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Ortt honors Town of Niagara veteran

ALBANY -- State Sen. Rob Ortt honored United States Air Force veteran Ron Bassham, 81, during a special ceremony in the state’s capital on Tuesday.

The Town of Niagara resident was inducted into the New York State Senate’s Veterans’ Hall of Fame. The Veterans’ Hall of Fame pays tribute to past members of the U.S. Armed Forces whose service has helped to shape our nation and make our communities better places to live.

“The veterans throughout New York who have been inducted into the Hall of Fame have shown gallantry both in the military and in civilian life,” said Senator Ortt. “Ron Bassham is one of those exemplary men who has fought selflessly to defend our country, and has made huge strides across the country in helping other veterans after their duty ends. The Veterans’ Hall of Fame is our way of saying thank you to all the brave men and women who have served and continue to serve our great nation. It was my honor to be able to recognize him and memorialize his story in the state’s history.”

“I am so thankful and humbled to be recognized by Senator Ortt and the entire state Senate,” said Bassham. “This honor means so much to me, especially since Vietnam veterans never received a proper homecoming. It was a privilege for me to serve my country as an enlisted member of the Air Force, and I am grateful to God for allowing me to survive and help others dealing with PTSD. I’d like to share this award with the comrades I served with who sadly did not make it home, so that their service and sacrifice will never be forgotten.”  

Bassham has honorably served in the military for 22 years. He enlisted in the U.S. Air Force in 1953, when he was 17 years old. Before serving his country, he made the decision to leave Emerson High School and later earned his GED. Bassham began his military career as a technical sergeant, working throughout parts of Asia, including South Korea and Japan. He later served in Vietnam where he assisted in electronically eavesdropping on North Vietnamese soldiers and guerrilla fighters. He was deployed to Vietnam a total of three times, where the psychological and emotional effects of combat took a toll on him.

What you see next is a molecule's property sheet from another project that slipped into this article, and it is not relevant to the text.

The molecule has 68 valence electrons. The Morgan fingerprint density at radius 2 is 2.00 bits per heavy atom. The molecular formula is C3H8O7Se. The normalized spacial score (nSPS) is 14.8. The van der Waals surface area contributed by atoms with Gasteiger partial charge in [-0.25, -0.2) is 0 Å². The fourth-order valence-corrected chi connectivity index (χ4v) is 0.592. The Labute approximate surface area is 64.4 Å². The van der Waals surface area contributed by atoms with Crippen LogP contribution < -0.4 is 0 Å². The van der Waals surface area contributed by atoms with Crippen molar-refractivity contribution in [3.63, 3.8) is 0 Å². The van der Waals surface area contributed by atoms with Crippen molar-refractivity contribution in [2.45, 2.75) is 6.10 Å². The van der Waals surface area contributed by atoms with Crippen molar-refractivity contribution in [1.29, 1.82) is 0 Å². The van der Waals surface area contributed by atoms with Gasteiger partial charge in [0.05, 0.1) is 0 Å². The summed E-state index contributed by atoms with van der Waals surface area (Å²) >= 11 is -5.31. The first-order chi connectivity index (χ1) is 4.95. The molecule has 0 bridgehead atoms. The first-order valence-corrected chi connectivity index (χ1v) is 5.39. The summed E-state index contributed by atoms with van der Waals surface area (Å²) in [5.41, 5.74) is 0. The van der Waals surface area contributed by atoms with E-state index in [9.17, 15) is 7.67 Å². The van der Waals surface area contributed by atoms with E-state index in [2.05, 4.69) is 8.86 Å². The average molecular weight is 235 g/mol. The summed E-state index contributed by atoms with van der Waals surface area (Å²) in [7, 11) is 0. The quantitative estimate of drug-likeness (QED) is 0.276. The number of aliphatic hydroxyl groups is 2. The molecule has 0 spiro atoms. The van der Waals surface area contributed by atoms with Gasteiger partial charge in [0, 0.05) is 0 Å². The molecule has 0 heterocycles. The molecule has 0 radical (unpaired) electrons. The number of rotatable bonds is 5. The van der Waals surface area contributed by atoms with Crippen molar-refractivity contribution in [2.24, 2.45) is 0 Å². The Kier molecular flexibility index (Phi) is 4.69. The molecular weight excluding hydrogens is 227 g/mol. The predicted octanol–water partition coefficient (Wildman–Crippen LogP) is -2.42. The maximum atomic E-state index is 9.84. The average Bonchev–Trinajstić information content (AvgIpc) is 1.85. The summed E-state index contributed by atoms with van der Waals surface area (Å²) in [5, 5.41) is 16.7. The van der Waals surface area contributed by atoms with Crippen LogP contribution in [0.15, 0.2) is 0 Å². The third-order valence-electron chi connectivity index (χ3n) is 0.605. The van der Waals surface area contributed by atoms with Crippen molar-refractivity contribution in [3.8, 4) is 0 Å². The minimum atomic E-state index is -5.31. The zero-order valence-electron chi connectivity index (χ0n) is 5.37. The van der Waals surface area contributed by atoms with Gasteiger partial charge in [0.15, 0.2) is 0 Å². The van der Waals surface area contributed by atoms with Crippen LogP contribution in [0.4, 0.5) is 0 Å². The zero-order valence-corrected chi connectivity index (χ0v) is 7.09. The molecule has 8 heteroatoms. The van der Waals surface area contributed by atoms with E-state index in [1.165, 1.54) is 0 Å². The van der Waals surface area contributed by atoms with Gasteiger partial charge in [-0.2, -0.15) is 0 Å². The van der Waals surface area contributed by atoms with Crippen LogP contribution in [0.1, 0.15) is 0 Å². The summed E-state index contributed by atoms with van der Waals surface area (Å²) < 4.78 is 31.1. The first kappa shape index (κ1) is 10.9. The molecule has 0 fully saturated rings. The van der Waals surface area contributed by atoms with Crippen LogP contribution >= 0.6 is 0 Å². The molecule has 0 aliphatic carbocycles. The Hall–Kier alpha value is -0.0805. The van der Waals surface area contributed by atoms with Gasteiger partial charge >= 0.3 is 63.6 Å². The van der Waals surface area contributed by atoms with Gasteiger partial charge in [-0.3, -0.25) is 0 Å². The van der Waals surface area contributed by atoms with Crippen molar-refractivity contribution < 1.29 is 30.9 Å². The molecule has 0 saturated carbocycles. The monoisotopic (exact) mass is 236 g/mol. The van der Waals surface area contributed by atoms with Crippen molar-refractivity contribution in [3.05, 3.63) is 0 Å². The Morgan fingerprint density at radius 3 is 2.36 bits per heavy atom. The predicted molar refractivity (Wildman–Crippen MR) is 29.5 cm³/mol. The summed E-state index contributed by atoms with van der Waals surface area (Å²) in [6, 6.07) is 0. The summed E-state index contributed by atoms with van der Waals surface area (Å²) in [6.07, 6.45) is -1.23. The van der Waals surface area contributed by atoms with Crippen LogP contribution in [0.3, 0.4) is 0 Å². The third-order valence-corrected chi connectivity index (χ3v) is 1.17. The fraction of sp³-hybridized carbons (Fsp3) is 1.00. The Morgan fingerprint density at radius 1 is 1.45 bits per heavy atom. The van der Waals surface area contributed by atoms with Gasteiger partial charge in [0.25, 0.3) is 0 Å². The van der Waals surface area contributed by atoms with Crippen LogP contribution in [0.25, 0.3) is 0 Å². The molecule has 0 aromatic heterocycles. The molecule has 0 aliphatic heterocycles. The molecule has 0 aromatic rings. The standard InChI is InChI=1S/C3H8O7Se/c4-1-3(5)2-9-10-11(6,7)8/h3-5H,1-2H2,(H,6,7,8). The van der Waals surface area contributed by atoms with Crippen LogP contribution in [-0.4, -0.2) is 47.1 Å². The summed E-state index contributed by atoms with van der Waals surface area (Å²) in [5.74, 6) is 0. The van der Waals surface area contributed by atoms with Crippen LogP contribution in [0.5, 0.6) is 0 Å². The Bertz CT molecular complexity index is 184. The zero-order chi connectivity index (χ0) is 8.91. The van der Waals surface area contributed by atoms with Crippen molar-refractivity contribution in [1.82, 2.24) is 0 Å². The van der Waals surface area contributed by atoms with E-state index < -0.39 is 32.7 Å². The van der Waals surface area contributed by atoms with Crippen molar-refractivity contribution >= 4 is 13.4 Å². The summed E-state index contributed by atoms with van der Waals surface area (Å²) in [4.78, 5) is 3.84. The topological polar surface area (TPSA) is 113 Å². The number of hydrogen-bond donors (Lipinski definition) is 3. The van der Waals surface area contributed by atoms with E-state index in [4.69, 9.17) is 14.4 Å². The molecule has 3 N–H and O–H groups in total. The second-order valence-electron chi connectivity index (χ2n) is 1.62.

Bassham has received a number of accolades for his bravery and courage at Quang Tri, including the Bronze Star Medal, the U.S. Vietnam Service Medal, the New York State Conspicuous Service Cross and several others. He retired from the military in 1975.

Following his retirement from the Air Force, Bassham began a new career at what was then Harrison Radiator in Lockport. Many of its employees were veterans struggling with the psychological wounds of war, so in 1977, the same year he started at Harrison Radiator, Bassham helped to create the first successful veterans committee in the history of the United Auto Workers union. The UAW Veterans Committee has since expanded coast to coast from New York to California and from Montana to Texas.

During the 1990s, Bassham and several other Vietnam War veterans set up the first residential clinic for treatment of post-traumatic stress disorder at the VA Medical Center in Batavia. During this time, he also helped write the Living Wage Law for the City of Buffalo, which has impacted thousands of citizens living and working in the city. He retired from Harrison Radiator in 1995, but continued to be a community and union activist.

Appointed by the federal government in 2006, Bassham became the Veterans Administration Volunteer Services Representative for Western New York. That same year, he helped to open the Women’s Residential Program at the VA in Batavia. The program provides support for female veterans suffering from PTSD.    

As he manages his own PTSD, Bassham continues to dedicate his time to other veterans dealing with the physical and emotional scars of combat. He regularly volunteers as a mentor at the veterans treatment courts in both Buffalo and Lockport. He is also a member of at least 35 community groups, including the Niagara Military Affairs Council (NIMAC).

Bassham has been married to his wife, Julia, for 48 years, and has eight children and more than a dozen grandchildren.

Bassham’s full biography will remain on display indefinitely in the Senate’s Veterans’ Hall of Fame online directory. A copy of the biography can be seen here.

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